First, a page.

Golden opportunity or just Cultural appropriation?

For Gold bugs, wouldn’t you rather invest in a miner, where its production currency had contracted by almost -20% relative to gold’s principal selling currency, the US dollar?

Unfortunately, when the currency in question is falling due to political instability and government threats of confiscation without compensation of property based on race, then the answer has to be NO.  For Anglo Gold Ashanti, this year’s slide in the SA Rand suggests an initial beat against current margin and earnings expectations, notwithstanding the lacklustre price of the yellow metal, but with over 85% of the group’s value still underground and therefore subject to potential state seizure, it may not be worth the risk.


It’s not as if markets haven’t seen this movie before, such as in Zimbabwe and even Venezuela, to know how it ends. Julius Malema and his supporters are clearly tempted by ‘easy money’,  but the inevitable consequence will be the destruction of South Africa’s economy and gold production. That makes the region uninvestable. While I am not a short term bull of the gold price as Fed tightening forces other central banks off QE and raises interest rates, the potential collapse of South Africa along the lines of Venezuela presents also the prospects of a substantial contraction in future supply. In these circumstances, a US dollar cost base, if reflecting a more secure source of production may not be as unwelcome and the current fx environment might suggest. For auto manufacturers, the disruption in supply from the World’s principal source of Platinum would present a major problem, but for non-SA sources of production, the inevitable spike in prices would provide a windfall.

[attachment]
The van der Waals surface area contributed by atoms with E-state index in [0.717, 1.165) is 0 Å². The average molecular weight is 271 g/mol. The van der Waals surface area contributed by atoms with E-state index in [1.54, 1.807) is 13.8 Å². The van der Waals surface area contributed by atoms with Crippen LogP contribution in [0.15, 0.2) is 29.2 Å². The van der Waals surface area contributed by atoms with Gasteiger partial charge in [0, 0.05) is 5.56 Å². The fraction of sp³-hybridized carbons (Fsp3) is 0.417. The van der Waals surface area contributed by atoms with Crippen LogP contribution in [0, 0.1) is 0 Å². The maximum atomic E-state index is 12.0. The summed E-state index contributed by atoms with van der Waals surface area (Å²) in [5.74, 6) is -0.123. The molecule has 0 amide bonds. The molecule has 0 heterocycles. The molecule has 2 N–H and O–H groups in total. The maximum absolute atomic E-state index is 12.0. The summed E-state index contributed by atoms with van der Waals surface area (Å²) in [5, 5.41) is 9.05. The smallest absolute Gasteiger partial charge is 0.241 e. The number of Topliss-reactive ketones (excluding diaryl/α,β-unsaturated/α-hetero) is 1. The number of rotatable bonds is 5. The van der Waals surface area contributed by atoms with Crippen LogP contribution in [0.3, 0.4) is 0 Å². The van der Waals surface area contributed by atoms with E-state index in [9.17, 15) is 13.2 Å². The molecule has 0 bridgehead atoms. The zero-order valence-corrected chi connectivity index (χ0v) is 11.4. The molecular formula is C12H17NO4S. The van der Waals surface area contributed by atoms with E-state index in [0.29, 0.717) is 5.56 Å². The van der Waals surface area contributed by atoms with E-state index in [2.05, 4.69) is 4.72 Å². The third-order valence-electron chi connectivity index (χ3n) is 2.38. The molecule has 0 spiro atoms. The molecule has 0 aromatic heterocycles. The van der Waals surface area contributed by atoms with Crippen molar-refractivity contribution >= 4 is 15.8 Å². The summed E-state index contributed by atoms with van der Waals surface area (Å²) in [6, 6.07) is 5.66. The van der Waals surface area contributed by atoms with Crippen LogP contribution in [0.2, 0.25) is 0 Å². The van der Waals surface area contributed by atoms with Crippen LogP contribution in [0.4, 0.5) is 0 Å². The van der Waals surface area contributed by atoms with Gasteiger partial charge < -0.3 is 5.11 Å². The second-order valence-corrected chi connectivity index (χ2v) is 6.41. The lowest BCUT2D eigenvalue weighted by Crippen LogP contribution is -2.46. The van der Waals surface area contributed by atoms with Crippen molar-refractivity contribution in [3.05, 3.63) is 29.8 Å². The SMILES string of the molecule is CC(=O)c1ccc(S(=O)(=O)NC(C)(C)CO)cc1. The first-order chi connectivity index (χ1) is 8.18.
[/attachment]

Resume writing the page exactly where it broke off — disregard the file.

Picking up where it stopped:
The increased correlation of the gold price to the USD/ZAR exchange rate has provided a partial hedge to defend margins, but with growing political instability, this relationship is unlikely to last. While short term positive to margins for exporters, this is ‘false gold’.




So how do the two majors, Barrick and Anglo Gold compare? Assuming a reserves based valuation and excluding any skewing of risk premium for the above highlighted forecasting risk relating to Anglo Gold’s South African exposure, Anglo Gold stock currently comes in with a slightly greater discount to the current stock price of -28% vs Barrick’s -25%. On a comparable risk basis and including Anglo’s possibly greater margin upside from an OpEx tailwind from a falling SA Rand, that might seem to favour Anglo. A 4ppts variance however is nothing when compared to the potential margin of error on Anglo should Malema & Co get greedy and decide to take more or all of these reserves.  While a high US dollar and rising interest rates suggest little to get excited about on either stock in the near term, Barrick is the safer play on Gold and particularly as the political collapse of the post aparthied settlement accelerates. ‘The time for reconciliation is over’ according to the new regime as it voted to confiscate land on racial lines, while Julius Malema generously offers assurances that “I’m saying to you, we’ve not called for the killing of white people, at least for now. I can’t guarantee the future.”


Anglo Gold – A 28% discount to NPV at current gold prices – enough??


Currently standing on a 25% discount to a reserves based NPV